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Joint Development Agreement – 5 Important Points to Avoid Being Cheated

In my post, buying a property from landowner share I briefly discussed Joint Development Agreement. I keep receiving large no of queries on Joint Development Agreement. Most of these queries are directly or indirectly linked to the registration of the Joint Development Agreement. Based on the request of the readers, I decided to share my views through dedicated post on this topic.

What is Joint Development Agreement?

In layman terms, assume that I own a residential land and builder approach me to construct flats on my land. This arrangement is beneficial for both the parties. The reason being I as a landowner will unlock the value of my land without any additional investment of Single Rupee. From builder’s perspective, he need not invest money to buy land. He can use the same money to construct the property. Therefore, for both the parties the capital requirement is minimal. They enter into a Joint Development Agreement wherein landowner pool his land and builder bear the cost of construction to complete the project.

My general observation is that in almost all the cases it is profitable for the landowner to enter into a Joint Development Agreement instead of selling land. On the contrary from buyer’s perspective, the best possible scenario is that the builder should be the owner of the land. It will rule out all kind of disputes related to land or between builder & landowner. The reputed builders prefer to buy the land and then construct a project. Let’s check out 5 important points to be considered by the buyer to avoid being cheated.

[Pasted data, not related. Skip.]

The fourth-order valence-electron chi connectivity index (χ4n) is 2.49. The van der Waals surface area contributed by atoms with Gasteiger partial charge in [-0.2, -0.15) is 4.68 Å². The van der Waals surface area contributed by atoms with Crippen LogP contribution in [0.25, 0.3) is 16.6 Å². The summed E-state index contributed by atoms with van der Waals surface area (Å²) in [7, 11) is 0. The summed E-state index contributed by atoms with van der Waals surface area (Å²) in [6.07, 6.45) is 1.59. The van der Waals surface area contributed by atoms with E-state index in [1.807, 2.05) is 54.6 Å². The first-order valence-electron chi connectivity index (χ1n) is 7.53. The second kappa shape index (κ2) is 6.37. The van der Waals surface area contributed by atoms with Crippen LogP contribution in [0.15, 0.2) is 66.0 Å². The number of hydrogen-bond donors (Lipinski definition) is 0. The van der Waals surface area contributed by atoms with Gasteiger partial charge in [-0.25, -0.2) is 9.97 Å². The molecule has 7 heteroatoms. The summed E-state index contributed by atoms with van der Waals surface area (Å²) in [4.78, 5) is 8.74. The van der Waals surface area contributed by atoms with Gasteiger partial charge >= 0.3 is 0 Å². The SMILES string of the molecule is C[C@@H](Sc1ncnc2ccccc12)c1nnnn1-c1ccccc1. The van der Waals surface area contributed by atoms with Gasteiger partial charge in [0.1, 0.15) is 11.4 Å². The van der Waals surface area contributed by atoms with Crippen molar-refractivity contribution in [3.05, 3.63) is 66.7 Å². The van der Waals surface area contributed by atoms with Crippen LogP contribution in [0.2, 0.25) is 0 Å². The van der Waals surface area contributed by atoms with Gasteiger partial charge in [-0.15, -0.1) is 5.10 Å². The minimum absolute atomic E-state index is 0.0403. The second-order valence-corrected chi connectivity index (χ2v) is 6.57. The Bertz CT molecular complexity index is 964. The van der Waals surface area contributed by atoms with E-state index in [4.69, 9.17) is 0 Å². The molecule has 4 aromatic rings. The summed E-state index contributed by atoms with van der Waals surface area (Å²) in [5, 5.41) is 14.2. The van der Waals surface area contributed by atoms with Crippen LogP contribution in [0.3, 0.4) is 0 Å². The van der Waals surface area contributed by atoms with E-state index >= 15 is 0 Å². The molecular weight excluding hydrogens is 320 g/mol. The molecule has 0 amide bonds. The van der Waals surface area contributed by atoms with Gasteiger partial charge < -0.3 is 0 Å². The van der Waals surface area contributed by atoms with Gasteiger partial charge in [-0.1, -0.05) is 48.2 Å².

Joint Development Agreement – 5 Important Points to Avoid Cheating

1. Joint Development Agreement should be registered:

Let me clarify that here by registration I mean that the joint development agreement between builder and the landowner should be registered in sub-registrar office. One of the most common practice is to get Joint Development Agreement (JDA) notarized or sign it on the stamp paper of Rs 200/=. The same agreement is presented as registered Joint Development Agreement to the potential buyer. It is not correct.

Now you must be wondering why it is imp to register JDA. At the macro level, neither builder nor landowner can dispute the terms and conditions of the registered JDA. Secondly, it provides authenticity to the agreement. In one of the cases, I found that there were 23 corrections in the Joint Development Agreement. It was next to impossible for the buyer to find out whether the corrections were genuine or not. On the hand, if the Joint Development Agreement is registered then the buyer can directly apply for certified copy from the sub-registrar office.

2. Joint Development Agreement is not a title transfer: